Wednesday, March 3

Malaysia should ratify CPTPP for new economic opportunities


Carlos Felix Corona

KUALA LUMPUR: Malaysia should ratify the Comprehensive and Progressive Agreement for Trans-Pacific Partnership (CPTPP) as the pact is the best platform for local companies to access economic opportunities in a new region, says Mexican Ambassador to Malaysia.

The envoy said he encouraged newly-minted International Trade and Industries Minister Darell Leiking and Malaysia to ratify the CPTPP, a revision of the original Trans-Pacific Partnership (TPP) agreement which the United States withdrew from in January 2017.

“We (Mexico) think protectionism and trade wars are not the ways to conduct business in a globalised economy. That is why Mexico was the first country to ratify the CPTPP, followed by Japan and Singapore,” he told Bernama yesterday.

Deemed as one of the world’s largest free trade blocs, the CPTPP involves 11 countries in the Asia-Pacific region including New Zealand, Australia, Brunei, Canada, Chile, Japan, Malaysia, Mexico, Peru, Singapore and Vietnam.

The aim of the pact is to reduce trade barriers and provide access to a combined market of 500 million people with a gross domestic product of US$10 trillion (US$1 = RM4.05).

The CPTPP will come into force two months after six of the 11 participating countries ratify it, and Canada, Australia, Peru, Mexico, Chile and Vietnam are all committed to ratifying the pact this year.

Corona said the trade agreement would provide Malaysia a much better position to seize business business opportunities not only with Mexico but also with other countries in Latin America, including Chile and Peru.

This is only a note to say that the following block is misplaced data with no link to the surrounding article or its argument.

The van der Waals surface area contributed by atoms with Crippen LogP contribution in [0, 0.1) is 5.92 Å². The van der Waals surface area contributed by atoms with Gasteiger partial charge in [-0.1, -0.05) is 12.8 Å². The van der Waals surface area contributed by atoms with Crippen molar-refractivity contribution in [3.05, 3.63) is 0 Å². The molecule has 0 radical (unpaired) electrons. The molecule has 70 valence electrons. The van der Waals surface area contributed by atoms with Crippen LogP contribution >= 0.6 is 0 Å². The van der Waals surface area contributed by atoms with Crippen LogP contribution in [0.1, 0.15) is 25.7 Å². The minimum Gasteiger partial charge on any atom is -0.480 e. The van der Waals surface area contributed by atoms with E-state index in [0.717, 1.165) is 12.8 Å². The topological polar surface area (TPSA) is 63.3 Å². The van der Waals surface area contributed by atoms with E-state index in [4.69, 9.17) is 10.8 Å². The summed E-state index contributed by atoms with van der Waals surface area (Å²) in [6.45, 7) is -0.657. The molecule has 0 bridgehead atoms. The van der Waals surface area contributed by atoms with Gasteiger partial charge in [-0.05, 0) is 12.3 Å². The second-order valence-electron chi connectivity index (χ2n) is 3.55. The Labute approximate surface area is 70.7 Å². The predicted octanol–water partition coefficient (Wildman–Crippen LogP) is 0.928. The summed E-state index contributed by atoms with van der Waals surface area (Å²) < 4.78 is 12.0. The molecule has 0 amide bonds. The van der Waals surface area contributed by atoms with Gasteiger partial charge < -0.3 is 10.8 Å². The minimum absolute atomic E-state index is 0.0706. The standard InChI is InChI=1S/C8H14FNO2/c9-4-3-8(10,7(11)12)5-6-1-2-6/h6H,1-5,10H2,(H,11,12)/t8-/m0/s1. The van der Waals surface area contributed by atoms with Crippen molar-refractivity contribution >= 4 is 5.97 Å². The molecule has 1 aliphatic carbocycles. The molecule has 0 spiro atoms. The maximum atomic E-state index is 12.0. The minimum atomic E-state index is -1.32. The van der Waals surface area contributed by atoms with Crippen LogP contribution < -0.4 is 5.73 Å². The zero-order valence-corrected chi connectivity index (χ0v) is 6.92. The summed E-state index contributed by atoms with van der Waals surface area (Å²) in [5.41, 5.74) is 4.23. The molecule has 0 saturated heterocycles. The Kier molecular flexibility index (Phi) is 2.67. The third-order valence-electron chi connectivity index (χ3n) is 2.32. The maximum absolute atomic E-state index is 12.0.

“Malaysian companies should see the pact as a good opportunity for them to play in a premier league. If Malaysia does not ratify the CPTPP, then it will watch the game from the bench.

“I understand that the new government is reviewing and analysing all the trade agreements made by the previous government but I think for the benefit of Malaysia, it will be very important to get into this ambitious deal and have a real free trade agreement (FTA),” he said.

On July 10, Darell was reported as saying that the government’s stand on the CPTPP would be finalised soon by the Cabinet following Prime Minister Tun Dr Mahathir Mohamad’s call for a review amid concerns that smaller economies, such as Malaysia, were disadvantaged under the current terms.

Corona said the CPTPP would allow Malaysian businesses greater opportunities to tap the Mexican market with its population of 126 million and also establish joint-ventures with Mexican companies.

“We (Mexico) are one of most open economies in the world. We are part of the North American Free Trade Agreement and we have 40 different FTAs that give us access to 44 countries,” he added.

Corona said diversification is one of the main challenges faced by Malaysia and it needs to go beyond traditional markets such as China.

The Mexican envoy said trade between Mexico and Malaysia in 2017 amounted to US$8.6 billion even without a FTA.

“Malaysia is our first trade partner in Southeast Asia, the fourth largest trading partner in Asia after China, Japan, South Korea and globally, Malaysia is our ninth largest trading partner while Mexico is Malaysia’s second Latin American largest trading partner after Brazil.

“This reflects the importance of Malaysia as a trade and investment partner for Mexico even without a FTA. If we have FTA, trade will increase exponentially,” he said. — Bernama